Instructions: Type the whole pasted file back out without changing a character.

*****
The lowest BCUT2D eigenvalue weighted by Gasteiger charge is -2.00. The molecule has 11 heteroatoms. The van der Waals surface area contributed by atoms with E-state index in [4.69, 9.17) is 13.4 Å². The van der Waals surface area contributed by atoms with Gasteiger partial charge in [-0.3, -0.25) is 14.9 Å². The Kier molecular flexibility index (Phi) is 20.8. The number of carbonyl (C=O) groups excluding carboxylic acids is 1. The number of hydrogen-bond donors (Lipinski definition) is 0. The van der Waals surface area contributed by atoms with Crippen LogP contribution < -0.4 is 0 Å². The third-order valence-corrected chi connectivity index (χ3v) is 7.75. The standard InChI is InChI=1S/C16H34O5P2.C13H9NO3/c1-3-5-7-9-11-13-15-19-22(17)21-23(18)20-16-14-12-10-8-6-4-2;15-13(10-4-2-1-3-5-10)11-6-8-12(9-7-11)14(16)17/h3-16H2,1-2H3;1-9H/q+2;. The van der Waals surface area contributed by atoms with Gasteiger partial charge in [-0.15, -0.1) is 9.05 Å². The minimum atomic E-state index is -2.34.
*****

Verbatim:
The lowest BCUT2D eigenvalue weighted by Gasteiger charge is -2.00. The molecule has 11 heteroatoms. The van der Waals surface area contributed by atoms with E-state index in [4.69, 9.17) is 13.4 Å². The van der Waals surface area contributed by atoms with Gasteiger partial charge in [-0.3, -0.25) is 14.9 Å². The Kier molecular flexibility index (Phi) is 20.8. The number of carbonyl (C=O) groups excluding carboxylic acids is 1. The number of hydrogen-bond donors (Lipinski definition) is 0. The van der Waals surface area contributed by atoms with Crippen LogP contribution < -0.4 is 0 Å². The third-order valence-corrected chi connectivity index (χ3v) is 7.75. The standard InChI is InChI=1S/C16H34O5P2.C13H9NO3/c1-3-5-7-9-11-13-15-19-22(17)21-23(18)20-16-14-12-10-8-6-4-2;15-13(10-4-2-1-3-5-10)11-6-8-12(9-7-11)14(16)17/h3-16H2,1-2H3;1-9H/q+2;. The van der Waals surface area contributed by atoms with Gasteiger partial charge in [-0.15, -0.1) is 9.05 Å². The minimum atomic E-state index is -2.34.